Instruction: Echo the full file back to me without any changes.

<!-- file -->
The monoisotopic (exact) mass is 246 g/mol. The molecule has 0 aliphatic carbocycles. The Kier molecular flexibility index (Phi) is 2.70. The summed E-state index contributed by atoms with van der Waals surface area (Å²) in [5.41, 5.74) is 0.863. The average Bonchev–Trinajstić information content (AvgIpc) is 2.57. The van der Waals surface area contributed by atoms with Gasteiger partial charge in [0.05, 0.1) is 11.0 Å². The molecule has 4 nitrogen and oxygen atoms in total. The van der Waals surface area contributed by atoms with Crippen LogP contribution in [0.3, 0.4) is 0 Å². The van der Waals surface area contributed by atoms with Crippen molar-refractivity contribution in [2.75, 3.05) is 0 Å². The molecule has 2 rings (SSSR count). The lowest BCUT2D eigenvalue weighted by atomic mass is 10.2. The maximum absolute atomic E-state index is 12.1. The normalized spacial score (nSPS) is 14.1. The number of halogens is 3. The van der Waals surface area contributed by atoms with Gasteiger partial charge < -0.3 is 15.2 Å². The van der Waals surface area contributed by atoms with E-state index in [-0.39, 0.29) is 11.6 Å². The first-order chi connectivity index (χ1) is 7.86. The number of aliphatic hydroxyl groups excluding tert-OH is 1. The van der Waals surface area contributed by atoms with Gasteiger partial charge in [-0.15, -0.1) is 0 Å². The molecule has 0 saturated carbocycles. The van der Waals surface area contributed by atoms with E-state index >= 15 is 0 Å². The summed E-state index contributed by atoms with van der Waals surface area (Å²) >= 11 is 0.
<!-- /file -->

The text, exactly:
The monoisotopic (exact) mass is 246 g/mol. The molecule has 0 aliphatic carbocycles. The Kier molecular flexibility index (Phi) is 2.70. The summed E-state index contributed by atoms with van der Waals surface area (Å²) in [5.41, 5.74) is 0.863. The average Bonchev–Trinajstić information content (AvgIpc) is 2.57. The van der Waals surface area contributed by atoms with Gasteiger partial charge in [0.05, 0.1) is 11.0 Å². The molecule has 4 nitrogen and oxygen atoms in total. The van der Waals surface area contributed by atoms with Crippen LogP contribution in [0.3, 0.4) is 0 Å². The van der Waals surface area contributed by atoms with Crippen molar-refractivity contribution in [2.75, 3.05) is 0 Å². The molecule has 2 rings (SSSR count). The lowest BCUT2D eigenvalue weighted by atomic mass is 10.2. The maximum absolute atomic E-state index is 12.1. The normalized spacial score (nSPS) is 14.1. The number of halogens is 3. The van der Waals surface area contributed by atoms with Gasteiger partial charge < -0.3 is 15.2 Å². The van der Waals surface area contributed by atoms with E-state index in [-0.39, 0.29) is 11.6 Å². The first-order chi connectivity index (χ1) is 7.86. The number of aliphatic hydroxyl groups excluding tert-OH is 1. The van der Waals surface area contributed by atoms with Gasteiger partial charge in [-0.15, -0.1) is 0 Å². The molecule has 0 saturated carbocycles. The van der Waals surface area contributed by atoms with E-state index >= 15 is 0 Å². The summed E-state index contributed by atoms with van der Waals surface area (Å²) >= 11 is 0.